Colorado small businesses are less likely to change health insurers for the upcoming year, even as they anticipate continued price increases, according to the second-annual Delta Dental of Colorado Small Business Survey.
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The city will pay Bailey $272,361 annually through 2017, along with an additional $31,000 “stay allowance,” meant to retain Bailey for her “continued commitment to the energy project,” reads a contract signed by Boulder’s city manager, Jane Brautigam.
Bailey received the $31,000 as a housing allowance in her previous contract with the city, Boulder spokeswoman Sarah Huntley said.
Bailey, who accepted the new contract Tuesday, serves as executive director for Energy Strategy & Electric Utility Development. Her former contract was set to expire June 7.
Bailey has led the city’s efforts to break away from Xcel Energy Inc. (NYSE: XEL). Earlier this month, the Boulder City Council unanimously approved an ordinance creating a municipal electric utility, authorizing the city to seek financing to form its own utility.
“The amount of work that’s been undertaken and the quality of the work has been substantial,” she said. “The findings of the work done to date have shown that this is a feasible option and achieving our energy goals.”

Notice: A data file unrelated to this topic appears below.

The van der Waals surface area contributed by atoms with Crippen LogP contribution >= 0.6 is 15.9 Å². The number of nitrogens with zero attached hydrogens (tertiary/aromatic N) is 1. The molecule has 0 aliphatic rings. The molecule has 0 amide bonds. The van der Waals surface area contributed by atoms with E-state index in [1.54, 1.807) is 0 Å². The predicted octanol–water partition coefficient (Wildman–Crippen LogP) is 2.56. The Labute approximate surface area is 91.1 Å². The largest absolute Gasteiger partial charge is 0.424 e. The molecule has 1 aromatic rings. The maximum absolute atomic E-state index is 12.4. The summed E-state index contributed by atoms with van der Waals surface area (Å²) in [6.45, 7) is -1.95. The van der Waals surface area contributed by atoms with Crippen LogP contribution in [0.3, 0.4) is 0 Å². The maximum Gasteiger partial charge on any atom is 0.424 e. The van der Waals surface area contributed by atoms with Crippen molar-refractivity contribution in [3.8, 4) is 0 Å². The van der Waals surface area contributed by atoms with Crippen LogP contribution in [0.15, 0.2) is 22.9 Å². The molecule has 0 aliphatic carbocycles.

In January, the city sent Xcel a notice of its intent to acquire its assets in and around the city, a step required by law to start the process of acquiring property by the power of eminent domain. Boulder wants to increase its share of electricity generated from renewable sources while decreasing carbon emissions that fuel climate change.
Xcel does not want to sell its assets, contending that it can help Boulder reach its goals of a cleaner energy mix faster and more economically than the city can do on its own.
Bailey’s salary remains effectively the same as the $250,000 she received two years ago when her employment with the city began, except for merit pay increases she has received since then. City employees are eligible for as much as a 5 percent annual merit pay bump if an employee “exceeds our high expectations,” according to the city.
The city also will contribute 13.7 percent of Bailey’s annual salary to her retirement plan. Bailey has agreed to contribute 8 percent of her salary to the plan.
Bailey’s salary and benefits are funded by revenue from a utility occupation tax approved by voters. No general fund dollars are funding Bailey’s compensation, Huntley said. Bailey’s salary is similar to others in her industry, though her position is unique because she must not only bring a utility executive director’s skillset, but also the skillset required to form a new utility, Huntley said.
Bailey’s contract ends Dec. 31, 2017, when the utility occupation tax expires. Her contract also may end if funding for the position “unexpectedly expires,” Huntley said.